Vale SA CEO Fabio Schvartsman said he has achieved the target of halving the company's net debt to US$10 billion, and will now focus on boosting shareholder returns, the Financial Times reported Oct 11.
"There is nothing more that can or should be done," he stated, noting that share buybacks were the best investment the company could make at this time.
"Our stock is still very under appreciated. There is still a lot to be recognized by the market," he added.
China's efforts to reduce excess capacity in its sprawling steel industry and clean up its environment has boosted demand for Vale's high grade, low impurity iron ore.
It has also lifted results and helped Vale reduce debt. The company reported EBITDA of US$3.9 billion, up from US$2.7 billion in the prior year, and reduced net debt by US$3.4 billion in the three months to June.
Aided by a new dividend policy and a US$1 billion share buyback, shares in Vale have risen 40%.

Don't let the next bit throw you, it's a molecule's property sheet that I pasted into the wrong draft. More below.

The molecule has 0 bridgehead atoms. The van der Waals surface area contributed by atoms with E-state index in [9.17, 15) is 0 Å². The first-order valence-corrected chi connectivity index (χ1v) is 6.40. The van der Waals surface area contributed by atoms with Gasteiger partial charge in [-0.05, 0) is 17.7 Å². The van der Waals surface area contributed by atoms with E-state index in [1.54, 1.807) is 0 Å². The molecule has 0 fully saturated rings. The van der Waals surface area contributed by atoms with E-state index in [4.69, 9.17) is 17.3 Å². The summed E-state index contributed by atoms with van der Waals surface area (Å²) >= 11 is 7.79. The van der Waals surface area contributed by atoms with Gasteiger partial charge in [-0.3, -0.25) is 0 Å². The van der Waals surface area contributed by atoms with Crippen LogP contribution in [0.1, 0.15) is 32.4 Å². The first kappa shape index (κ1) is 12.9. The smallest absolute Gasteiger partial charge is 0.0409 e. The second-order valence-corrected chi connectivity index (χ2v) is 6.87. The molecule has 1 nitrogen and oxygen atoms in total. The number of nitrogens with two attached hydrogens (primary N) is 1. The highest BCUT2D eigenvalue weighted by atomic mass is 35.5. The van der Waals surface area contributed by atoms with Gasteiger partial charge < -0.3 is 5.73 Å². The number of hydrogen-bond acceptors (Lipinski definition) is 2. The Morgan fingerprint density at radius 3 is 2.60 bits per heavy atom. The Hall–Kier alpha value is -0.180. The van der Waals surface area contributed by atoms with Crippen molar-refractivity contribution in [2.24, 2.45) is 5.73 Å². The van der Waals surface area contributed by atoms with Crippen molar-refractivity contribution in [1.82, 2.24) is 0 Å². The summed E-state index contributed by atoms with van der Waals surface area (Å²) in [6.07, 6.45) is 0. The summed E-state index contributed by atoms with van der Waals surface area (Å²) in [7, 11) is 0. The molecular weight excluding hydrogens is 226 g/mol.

The company, while best known for its iron ore business, is also the world's biggest producer of nickel.
"Nickel is a tremendous opportunity for the future because of electric cars," Schvartsman noted.
One of the biggest challenges in Vale's nickel business is its Goro project in New Caledonia. The company is seeking for a partner to help share the cost of a new US$500 million storage area for waste at Goro.
Schvartsman has said that he will only in invest in projects that generate good returns for shareholders at current commodity prices, according to the report.
He also added that Vale expects to restart production at the Samarco iron ore mine in 2020. The mine has been shut since 2015 following a dam burst, killing as many as 19 people.